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I'm trying to find/create a star map between the declinations of -45 to +60, and need it to be a rectangle. Is there any software/website that would let me create this? Is there a name for this kind of map/projection?

(I've attached a diagram to try and make myself clearer) enter image description here

Thanks for any help :)

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    $\begingroup$ Isn't this just a Plate Carrée, or simple cylindrical, projection: turn the declination into the y-coodinate, the right ascension the x-coordinate? $\endgroup$ – Anders Sandberg Jan 25 '18 at 14:33
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    $\begingroup$ As @AndersSandberg notes, this is a cylindrical projection. astronomy.stackexchange.com/questions/13488 may be helpful $\endgroup$ – barrycarter Jan 25 '18 at 15:35
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Equirectangular or equidistant cylindrical projection is the simplest way to meet these requirements. Plate Carrée is the case where distortion is minimal at the equator. Dominic Ford's Map of the Constellations uses it, as do the Deep Star Maps by Ernie Wright of the NASA Scientific Visualization Studio. In free software, Stellarium calls it "Cylinder," and Cartes du Ciel calls it "Cartesian." If you plot your own, you could scale the horizontal dimension by $\cos 30^\circ \approx 0.866$ to minimize distortion at $\pm30^\circ$ declination.

Since you are not plotting the polar regions, other cylindrical projections are possible. The Mercator projection is available in both Stellarium and Cartes du Ciel. Stellarium also offers the Miller cylindrical projection.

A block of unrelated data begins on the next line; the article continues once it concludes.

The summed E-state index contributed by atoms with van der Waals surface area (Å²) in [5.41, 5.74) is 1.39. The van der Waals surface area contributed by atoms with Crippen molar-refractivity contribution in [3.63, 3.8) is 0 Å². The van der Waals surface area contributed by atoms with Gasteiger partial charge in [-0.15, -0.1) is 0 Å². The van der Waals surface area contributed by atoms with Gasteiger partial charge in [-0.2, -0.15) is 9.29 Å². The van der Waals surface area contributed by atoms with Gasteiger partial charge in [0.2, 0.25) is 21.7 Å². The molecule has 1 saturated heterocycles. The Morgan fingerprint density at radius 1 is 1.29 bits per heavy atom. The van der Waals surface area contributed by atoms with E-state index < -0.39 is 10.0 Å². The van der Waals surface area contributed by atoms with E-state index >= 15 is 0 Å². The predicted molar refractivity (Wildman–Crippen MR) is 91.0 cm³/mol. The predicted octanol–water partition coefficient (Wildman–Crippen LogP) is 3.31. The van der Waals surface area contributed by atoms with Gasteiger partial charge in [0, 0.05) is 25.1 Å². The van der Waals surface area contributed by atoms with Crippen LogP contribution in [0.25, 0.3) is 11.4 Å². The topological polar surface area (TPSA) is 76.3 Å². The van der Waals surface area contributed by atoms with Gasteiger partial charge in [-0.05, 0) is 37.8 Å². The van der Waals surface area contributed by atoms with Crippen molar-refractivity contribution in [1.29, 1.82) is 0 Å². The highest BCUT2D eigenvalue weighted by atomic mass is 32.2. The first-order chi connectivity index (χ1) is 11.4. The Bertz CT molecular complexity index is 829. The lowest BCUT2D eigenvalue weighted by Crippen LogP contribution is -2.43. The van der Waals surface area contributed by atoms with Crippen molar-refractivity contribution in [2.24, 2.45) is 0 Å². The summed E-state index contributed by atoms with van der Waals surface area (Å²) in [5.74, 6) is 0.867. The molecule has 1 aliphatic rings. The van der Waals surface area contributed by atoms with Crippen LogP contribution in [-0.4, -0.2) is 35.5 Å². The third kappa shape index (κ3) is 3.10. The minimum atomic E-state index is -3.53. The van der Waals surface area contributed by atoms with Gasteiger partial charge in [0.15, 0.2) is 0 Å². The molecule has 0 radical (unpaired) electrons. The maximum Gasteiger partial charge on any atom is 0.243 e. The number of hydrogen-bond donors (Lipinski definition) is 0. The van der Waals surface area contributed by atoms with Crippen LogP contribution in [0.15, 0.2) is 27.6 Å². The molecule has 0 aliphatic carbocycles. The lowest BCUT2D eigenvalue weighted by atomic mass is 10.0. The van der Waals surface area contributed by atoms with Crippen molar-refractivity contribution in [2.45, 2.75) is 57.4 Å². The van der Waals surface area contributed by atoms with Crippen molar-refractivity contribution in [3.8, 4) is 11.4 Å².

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  • $\begingroup$ Sorry I never responded sooner, but Cartes du Ciel did this perfectly :) Thank you! $\endgroup$ – Airgiraffe Jun 15 '18 at 9:01
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You'd be converting some images from spherical coordinate system to cartesian coordinate systems.

You can find a texture mapping environment which can do the maths for you. I'd use Unity3D. You are converting spherical coordinate graphs to XY graphs. I think polar is XY and spherical does distance from origin so XYZ, X is the lattitude, Y the longitude. perhaps check this.

The equations are 1 line of code. I learnt it myself having had 2/10 at my school maths exams. it's a copy/paste kind of equation written in every programming language. It's vaguely rated to orthographic projection.

You can say you are doing the inverse of spherical texture mapping.

You can search for resources to convert the map of the earth to and from a sphere and a square.

You can check cubemap.skybox projection.

spherical texture mapping

You will probably find many many programs that can do it, mathsworks, unity3d, blender, mathcad, texture mapping apps for games designers and cartographers, and they'll have different memory management, image conversion from bitmap/rgb32 and so forth and you'd find which is ok for your images.

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